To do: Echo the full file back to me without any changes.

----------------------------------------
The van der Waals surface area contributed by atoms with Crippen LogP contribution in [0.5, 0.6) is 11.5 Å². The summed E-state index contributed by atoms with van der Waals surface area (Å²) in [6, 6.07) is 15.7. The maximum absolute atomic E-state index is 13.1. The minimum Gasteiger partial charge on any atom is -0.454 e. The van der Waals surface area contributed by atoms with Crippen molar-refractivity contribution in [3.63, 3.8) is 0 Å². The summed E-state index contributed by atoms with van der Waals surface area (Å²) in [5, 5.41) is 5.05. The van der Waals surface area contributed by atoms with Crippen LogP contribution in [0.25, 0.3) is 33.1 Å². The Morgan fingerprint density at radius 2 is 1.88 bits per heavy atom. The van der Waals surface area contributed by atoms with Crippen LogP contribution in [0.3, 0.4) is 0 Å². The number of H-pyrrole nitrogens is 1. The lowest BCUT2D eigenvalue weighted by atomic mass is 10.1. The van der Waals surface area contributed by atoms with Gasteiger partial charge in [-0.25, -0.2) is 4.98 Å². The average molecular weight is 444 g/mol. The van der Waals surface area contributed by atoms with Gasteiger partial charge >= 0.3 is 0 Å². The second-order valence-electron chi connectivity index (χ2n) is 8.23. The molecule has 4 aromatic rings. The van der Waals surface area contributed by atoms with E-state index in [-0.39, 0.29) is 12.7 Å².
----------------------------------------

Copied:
The van der Waals surface area contributed by atoms with Crippen LogP contribution in [0.5, 0.6) is 11.5 Å². The summed E-state index contributed by atoms with van der Waals surface area (Å²) in [6, 6.07) is 15.7. The maximum absolute atomic E-state index is 13.1. The minimum Gasteiger partial charge on any atom is -0.454 e. The van der Waals surface area contributed by atoms with Crippen molar-refractivity contribution in [3.63, 3.8) is 0 Å². The summed E-state index contributed by atoms with van der Waals surface area (Å²) in [5, 5.41) is 5.05. The van der Waals surface area contributed by atoms with Crippen LogP contribution in [0.25, 0.3) is 33.1 Å². The Morgan fingerprint density at radius 2 is 1.88 bits per heavy atom. The van der Waals surface area contributed by atoms with Crippen LogP contribution in [0.3, 0.4) is 0 Å². The number of H-pyrrole nitrogens is 1. The lowest BCUT2D eigenvalue weighted by atomic mass is 10.1. The van der Waals surface area contributed by atoms with Gasteiger partial charge in [-0.25, -0.2) is 4.98 Å². The average molecular weight is 444 g/mol. The van der Waals surface area contributed by atoms with Gasteiger partial charge >= 0.3 is 0 Å². The second-order valence-electron chi connectivity index (χ2n) is 8.23. The molecule has 4 aromatic rings. The van der Waals surface area contributed by atoms with E-state index in [-0.39, 0.29) is 12.7 Å².